And  kids are no casual occasional users. In its study Generation M2: Media in the Lives of 8-to 18-Year-Olds the Kaiser Family Foundation found that 8 to 10 year olds spend an average of 45 minutes a day on the internet. By age 10 to 14 they are up an entire hour, online an average of 1 hour 45 minutes every single day. Kids 8-10 have a total media exposure of 7:51 each day. By age 10-14 it rises to a whopping 11:53 every single day. It makes me wonder how they have time to go to school!

What are we adults who care passionately about children, learning, and reading to do? One thing I believe we must do is take our heads out of the sand (kids ARE there, no matter whether we like it or not) and we must use Facebook as a reading resource rather than let it fester as forbidden fruit.

If you’re a parent or teacher (or concerned adult) struggling with kids and the internet there are great resources to help you foster safe internet use:

Connect Safely has great, realistic articles about kids, teens, and the internet.

Common Sense Media is a powerhouse in the world of children and the media. Their site has thoughtful age defined articles on just about every issue involving kids, the internet, the media, and the world we face today.

Once parents, teachers, librarians and yes even kids are on Facebook there are some engaging sites that promote reading and learning.

Middle grade focused movies based on books have elaborate sites-

Take a look at sites for the Judy Moody MovieDiary of A Wimpy Kid movie, and the Percy Jackson movie. If connecting kids to movies on Facebook is a good idea why not use Facebook to connect kids to books?

But the books that inspired some of these books also have great pages.  Over 384,000 people like the Percy Jackson page.  Is this page “bad” for kids or does it promote reading? I think pages like this invite kids to consider themselves part of a community of readers. In my opinion there’s absolutely nothing wrong with that. In fact I think this is the only way to insure reading remains relevant to kids who live on the computer.

Some publishers have gone above and beyond to offer fantastic resources that enhance reading. One standout is Scholastic. They have dedicated pages for all of Scholastic, for teachers, for the Arthur Levine imprint (which has published many excellent middle grade titles including Harry Potter), and even a page dedicated to parents and that’s just the beginning. Want some ideas for some great extracurricular science projects- or even science activities teachers can try in school? Go to Scholastic’s Magic School Bus page. To me this is the internet’s highest and best use- connecting books to kids in real time, giving  something extra, enhancing a reader’s experience. Why is this any better or even different from a traditional website? I’m not suggesting a Facebook page should replace a website. I do think an active Facebook page can be more immediate and interactive and by appearing as Top News Facebook posts can get more direct attention than an item lost in a website.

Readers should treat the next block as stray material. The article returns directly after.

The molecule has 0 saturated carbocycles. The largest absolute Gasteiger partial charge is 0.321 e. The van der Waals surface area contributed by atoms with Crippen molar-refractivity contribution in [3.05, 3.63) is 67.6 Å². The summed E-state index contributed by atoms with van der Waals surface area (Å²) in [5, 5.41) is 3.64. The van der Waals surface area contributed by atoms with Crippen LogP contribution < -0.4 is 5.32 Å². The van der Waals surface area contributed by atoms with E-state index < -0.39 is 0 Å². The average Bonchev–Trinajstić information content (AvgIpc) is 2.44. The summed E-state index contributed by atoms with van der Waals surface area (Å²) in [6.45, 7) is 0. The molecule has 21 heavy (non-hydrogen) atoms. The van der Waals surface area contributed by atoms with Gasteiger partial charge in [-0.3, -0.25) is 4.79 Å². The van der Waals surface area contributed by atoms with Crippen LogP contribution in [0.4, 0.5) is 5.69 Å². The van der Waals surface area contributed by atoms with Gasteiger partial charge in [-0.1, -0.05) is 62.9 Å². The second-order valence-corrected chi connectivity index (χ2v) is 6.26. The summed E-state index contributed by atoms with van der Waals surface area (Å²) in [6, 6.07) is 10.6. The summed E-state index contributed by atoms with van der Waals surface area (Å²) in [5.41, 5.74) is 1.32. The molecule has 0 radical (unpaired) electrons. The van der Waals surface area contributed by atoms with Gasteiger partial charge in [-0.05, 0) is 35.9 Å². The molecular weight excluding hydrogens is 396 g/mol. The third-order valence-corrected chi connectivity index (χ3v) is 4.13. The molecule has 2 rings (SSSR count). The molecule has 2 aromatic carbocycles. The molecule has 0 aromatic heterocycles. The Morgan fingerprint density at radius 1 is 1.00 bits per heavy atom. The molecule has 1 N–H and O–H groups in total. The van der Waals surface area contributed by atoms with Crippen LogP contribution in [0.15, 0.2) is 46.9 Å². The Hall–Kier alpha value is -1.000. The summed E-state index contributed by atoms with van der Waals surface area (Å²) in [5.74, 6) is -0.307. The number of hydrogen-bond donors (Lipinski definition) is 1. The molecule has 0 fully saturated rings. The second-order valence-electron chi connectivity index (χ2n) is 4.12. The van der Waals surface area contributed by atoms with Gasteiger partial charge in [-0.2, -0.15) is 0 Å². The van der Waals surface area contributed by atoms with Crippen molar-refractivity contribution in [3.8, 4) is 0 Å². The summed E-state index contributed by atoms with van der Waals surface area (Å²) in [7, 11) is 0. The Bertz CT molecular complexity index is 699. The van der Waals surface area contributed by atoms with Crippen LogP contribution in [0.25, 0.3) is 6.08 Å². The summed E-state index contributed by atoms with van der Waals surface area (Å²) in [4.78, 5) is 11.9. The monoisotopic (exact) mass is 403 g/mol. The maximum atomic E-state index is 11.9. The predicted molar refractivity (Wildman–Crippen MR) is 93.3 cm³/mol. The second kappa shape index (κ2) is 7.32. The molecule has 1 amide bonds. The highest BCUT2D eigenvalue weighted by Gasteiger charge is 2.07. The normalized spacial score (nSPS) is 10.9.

Some of the most exciting Facebook pages are linked to middle grade authors themselves (although they may be set up by that author’s publisher.) Kate DiCamillo’s official page offers links, videos, interviews and extras on her page. https://www.facebook.com/KateDiCamillo On March 3 she posted about where her stories come from- kids want to know these things. Hearing directly from Kate can make many kids more excited about reading her books- and other middle grade books, too. Kate is meeting her readers where they gather. Her message isn’t just safe for young people. It’s compelling. Connecting with Kate- maybe not one on one but one on 4000+ will make her fans life long readers. Not just for her books. For all books.

You don’t have to be a Newbery award winner to get into the act. My own Facebook page has given me the chance to speak directly to teachers, librarians, scout troop leaders, and moms all over the country.  I offer free activity kit downloads as well as videos and daily updates. This month we’re celebrating women’s history month. It really does feel like a party on my page with dozens of commenters cheering each other every morning with I SOAR badges and tributes. Last week I added a button for scheduling Skype visits automatically, built right into my page. A couple of clicks and any class, book club, or scout troop can talk to me about researching and writing a middle grade book.

The page doesn’t target children and I intentionally keep the conversation grown up centered (okay if you were 9 it might seem a tad boring.) People who “like” my page are almost uniformly women over 30. Moms. Scout Troop Leaders. Teachers. Librarians.

I don’t know that my Facebook page has “sold” books. I do know I’ve made lots of friends, “met” many readers, and promoted ideas like empowering girls and reading for your life that make a difference to me.

What do you think about middle graders and Facebook? Have you run across “kid-reader appropriate” content there? Are your children or students on Facebook?


After attending a webinar on authors and Facebook, Tami Lewis Brown has become a social media convert. She’s dedicated a Facebook page to middle grade readers and her biography SOAR, ELINOR! and has Facebook plans for her middle grade novel, THE MAP OF ME, coming to bookstores this August.